The student's mother explained in her testimony that although the private evaluator had recommended 12 hours per week of home-based ABA services, she has been unable to secure another ABA provider to fulfill the 12 hours per week and thus, the student only received nine hours per week of home-based ABA services for the past two years (Tr. pp. 97-98, 101-02).  She testified that over time, her son's level of ABA instruction has decreased from 40 hours per week to 20 hour per week, and finally, to the recommended 12 hours per week (Tr. pp. 101, 108-12).  For the past two year, however, her son received the current level of home-based ABA instruction of nine hours per week (Tr. pp. 107-08).  The student's mother acknowledged that the student "made a lot of progress on an academic basis" (Tr. p. 91).  She testified that she paid the home-based ABA teacher and home-based speech-language therapist out-of-pocket and, over the past four years, has continued to receive the same amount of partial reimbursement from respondent for her out-of-pocket expenses (Tr. pp. 98-99; see also Parent Ex. F at pp. 1-25).

            Regarding the student's progress, the student's mother attributed the home-based ABA program as responsible for the student's ability to read a book at home, for his ability to purchase an item that costs less than one dollar in a store, and for his developing ability to have a conversation with her (Tr. pp. 96-97).

            By decision dated February 5, 2007, the impartial hearing officer questioned, sua sponte, the student's ED classification and directed respondent to conduct a "full evaluation" of the student to "determine classification and incorporate the information from [the student's current ABA provider] and [the student's private psychologist]" (IHO Decision at p. 4).  The impartial hearing officer also directed respondent to convene a CSE meeting within 45 days of the date of the decision to review the results of the evaluation and to "determine the type of services, the number of hours and the provider" (id.).  The impartial hearing officer directed respondent to continue to pay for the student's nine hours per week of home-based ABA services until such time that respondent made a recommendation of services (id.).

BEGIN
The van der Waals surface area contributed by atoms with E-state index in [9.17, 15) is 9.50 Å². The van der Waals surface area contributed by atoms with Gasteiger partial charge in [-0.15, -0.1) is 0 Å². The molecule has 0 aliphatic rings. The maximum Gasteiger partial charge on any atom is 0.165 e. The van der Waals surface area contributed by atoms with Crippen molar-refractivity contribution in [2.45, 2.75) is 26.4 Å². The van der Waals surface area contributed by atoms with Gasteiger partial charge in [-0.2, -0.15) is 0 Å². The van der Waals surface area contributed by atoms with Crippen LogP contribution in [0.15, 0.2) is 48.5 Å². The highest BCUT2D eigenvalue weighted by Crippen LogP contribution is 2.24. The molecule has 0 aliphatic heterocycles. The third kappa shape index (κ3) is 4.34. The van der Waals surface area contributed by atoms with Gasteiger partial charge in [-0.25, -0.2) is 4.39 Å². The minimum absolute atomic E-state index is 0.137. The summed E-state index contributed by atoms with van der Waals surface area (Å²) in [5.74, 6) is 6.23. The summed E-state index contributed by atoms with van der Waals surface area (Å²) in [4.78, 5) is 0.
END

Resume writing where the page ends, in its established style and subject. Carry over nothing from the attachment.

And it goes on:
Petitioners appeal the impartial hearing officer's decision asserting that she erred in sua sponte challenging the student's ED classification because neither party raised it as an issue to be determined at the impartial hearing.  In addition, petitioners assert that the impartial hearing officer erred in awarding tuition reimbursement for only nine hours per week of home-based ABA services instead of the requested 12 hours per week, and that the impartial hearing officer's decision failed to address petitioners' request for the 12 hours per week of home-based ABA services, one hour per week of home-based speech-language therapy, the provision of 12-month services, and tuition reimbursement for the same.

            Respondent asserts in its answer that petitioners failed to demonstrate that the requested 12 hours per week of home-based ABA services was appropriate to meet the student's special education needs, and further, that petitioners cannot demonstrate that three additional hours per week of home-based ABA services, beyond the nine hours per week that the student currently receives, is required to meet the student's special education needs.  Respondent argues in its answer that petitioners' appeal should be dismissed to the extent that they seek an additional three hours per week of home-based ABA instruction beyond the student's current level of nine hours per week of home-based ABA instruction.

            Respondent also asserts that the impartial hearing officer properly directed respondent to fully evaluate the student and reconvene a CSE meeting to reconsider appropriate services to provide the student with a FAPE.  With respect to petitioners' request for one hour per week of home-based speech-language therapy, respondent contends that the request should be dismissed because the impartial hearing officer directed respondent to re-evaluate the student's special education needs.  Respondent requests a dismissal of petitioners' appeal and to sustain the impartial hearing officer's decision and order.